A few weeks ago Jamie, Martyna and I decided to try a little DIY project of our own. Inspired by a book we recently received in the office, India Flint’s Eco Colour, we embarked on a eco dyeing adventure in my tiny apartment in Brooklyn. For our project we decided to focus on three different types of dyeing: fruit-based, onion skin and flower smashing. These are three of the easiest techniques and a good starting point to try your hand at eco-conscious dyeing.
India’s book goes into much more detail and is great for those of you who want to expand your knowledge and play around with plant-based dyeing. The book also offers some beautiful pictures of her results which are, needless to say, much more professional looking than our own. However, if you’re looking for a fun weekend project you can tackle with friends (it’s also a great way to keep kids occupied for the afternoon!), read on to get the instructions and check out the results of our DIY experiments!
The first dyeing technique we tackled was using fruit. India’s book recommends the following fruits for cold berry dyes:
After further internet research, I read that plums also offer a nice pinkish/purple color for dyeing so we opted for those. For fruit-based dyes you want to make sure to fix your fabric first in either a salt or vinegar bath. Here are the supplies you will need to get started:
Salt or Vinegar (we used salt for this one)
Natural Fabric (silks work best as they absorb the most color – however linen and cotton are also suitable choices. We used muslin left over from one of Jamie’s sewing projects)
Cooking Pot (make sure you are using pots that you are ok with destroying – you may or may not be able to use them again after this experiment!)
Berries (we ended up using the skin of about 6 plums)
Start by bringing 1/2 cup of salt and 8 cups of cold water to a boil in a large pot (or if you choose to use vinegar: 4 parts cold water to 1 part vinegar). This is your fix and you will start by boiling your fabric in the fix for approximately 1 hour. While your fabric is boiling away you can start on your plum dye. Dump your plum skins (or berries) in another pot with water – you can adjust the amount of water based on how intense you want your color and also how large your piece of fabric is – and simmer for around an hour.
Once your fabric has been in the fix for an hour, rinse thoroughly with cold water and ring out excess. Strain your plum dye into a separate bowl and place fabric into dye. You can submerge the whole piece or even wrap or tie it up to get a cool tie-dye/shibori print. Lately I’ve been inspired by dip-dyeing and decided I wanted to try to achieve the same effect with this project – so we chose to only place the ends of our fabric (about 10 inches or so) into the dye.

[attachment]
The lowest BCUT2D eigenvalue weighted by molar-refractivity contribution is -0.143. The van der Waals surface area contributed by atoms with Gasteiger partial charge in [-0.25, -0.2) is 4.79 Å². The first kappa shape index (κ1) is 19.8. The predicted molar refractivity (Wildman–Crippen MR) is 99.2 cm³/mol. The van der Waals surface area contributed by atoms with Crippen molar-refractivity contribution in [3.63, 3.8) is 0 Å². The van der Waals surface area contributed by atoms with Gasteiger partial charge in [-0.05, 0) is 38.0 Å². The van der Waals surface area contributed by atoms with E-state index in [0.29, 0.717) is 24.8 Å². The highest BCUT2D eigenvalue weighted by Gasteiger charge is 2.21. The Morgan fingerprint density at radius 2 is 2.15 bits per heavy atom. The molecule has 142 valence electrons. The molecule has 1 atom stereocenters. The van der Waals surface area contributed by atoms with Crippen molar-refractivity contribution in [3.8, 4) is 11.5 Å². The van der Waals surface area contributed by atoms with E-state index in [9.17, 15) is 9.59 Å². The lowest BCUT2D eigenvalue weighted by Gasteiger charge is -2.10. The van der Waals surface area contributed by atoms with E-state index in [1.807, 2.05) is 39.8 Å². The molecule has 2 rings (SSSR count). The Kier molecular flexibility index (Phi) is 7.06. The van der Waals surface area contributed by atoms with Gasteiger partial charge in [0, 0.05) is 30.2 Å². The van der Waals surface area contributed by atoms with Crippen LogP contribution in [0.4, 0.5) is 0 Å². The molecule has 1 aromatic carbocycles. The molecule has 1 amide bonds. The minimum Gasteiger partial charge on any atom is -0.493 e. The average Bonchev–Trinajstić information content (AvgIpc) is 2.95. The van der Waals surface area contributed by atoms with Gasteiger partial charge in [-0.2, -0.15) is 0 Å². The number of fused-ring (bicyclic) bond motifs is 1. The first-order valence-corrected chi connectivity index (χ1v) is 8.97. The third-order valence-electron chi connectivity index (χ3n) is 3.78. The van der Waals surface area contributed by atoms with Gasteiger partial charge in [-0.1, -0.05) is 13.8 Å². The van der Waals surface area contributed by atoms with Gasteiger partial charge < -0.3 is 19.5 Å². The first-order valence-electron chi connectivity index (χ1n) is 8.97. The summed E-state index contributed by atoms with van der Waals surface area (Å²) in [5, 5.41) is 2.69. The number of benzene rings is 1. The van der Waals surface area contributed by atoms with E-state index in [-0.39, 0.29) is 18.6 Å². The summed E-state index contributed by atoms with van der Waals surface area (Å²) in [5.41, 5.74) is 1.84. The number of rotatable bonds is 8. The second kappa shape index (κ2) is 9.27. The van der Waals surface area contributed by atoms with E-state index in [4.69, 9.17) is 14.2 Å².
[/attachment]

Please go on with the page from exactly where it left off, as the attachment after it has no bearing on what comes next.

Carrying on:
The Inspiration: tee by Future Sentiments, jacket by Dries Van Noten.
The Process: our attempt at dip dyeing with plum skins.
India recommends leaving your fabric in the dye for around 3 days (she submerges hers in a tightly sealed jar), while other recipes said a few hours would do the trick. We ended up leaving ours in the dye for around 3 hours and achieved a nice magenta-ish pink. Doing this a second time around, we probably would have opted for plain white cotton or silk, as we think the muslin might have distorted the depth of color we achieved.
The second dyeing technique we took on was using onion skins. This one is so simple and requires nothing more than the skin of a few onions, vinegar and fabric. Here are the supplies you’ll need:
Red, Yellow or Brown onions (just the skins!)
Fabric (once again India recommends using silk – but we opted for more of Jamie’s left over muslin!)
Extra Fabric for Ties
Plastic Snap Lock/Freezer Bag
This technique lets you bring out your inner artist! Lay out a large plastic trash bag and place your fabric on top. Lay out your onion skins in whatever pattern you choose – it can be random or you can try making different images or shapes. Once you have all your pieces of onion skin in place fill your spray bottle with vinegar and moisten the fabric and skins. You don’t want to soak the fabric, just spray enough to start to draw the color out of the skins.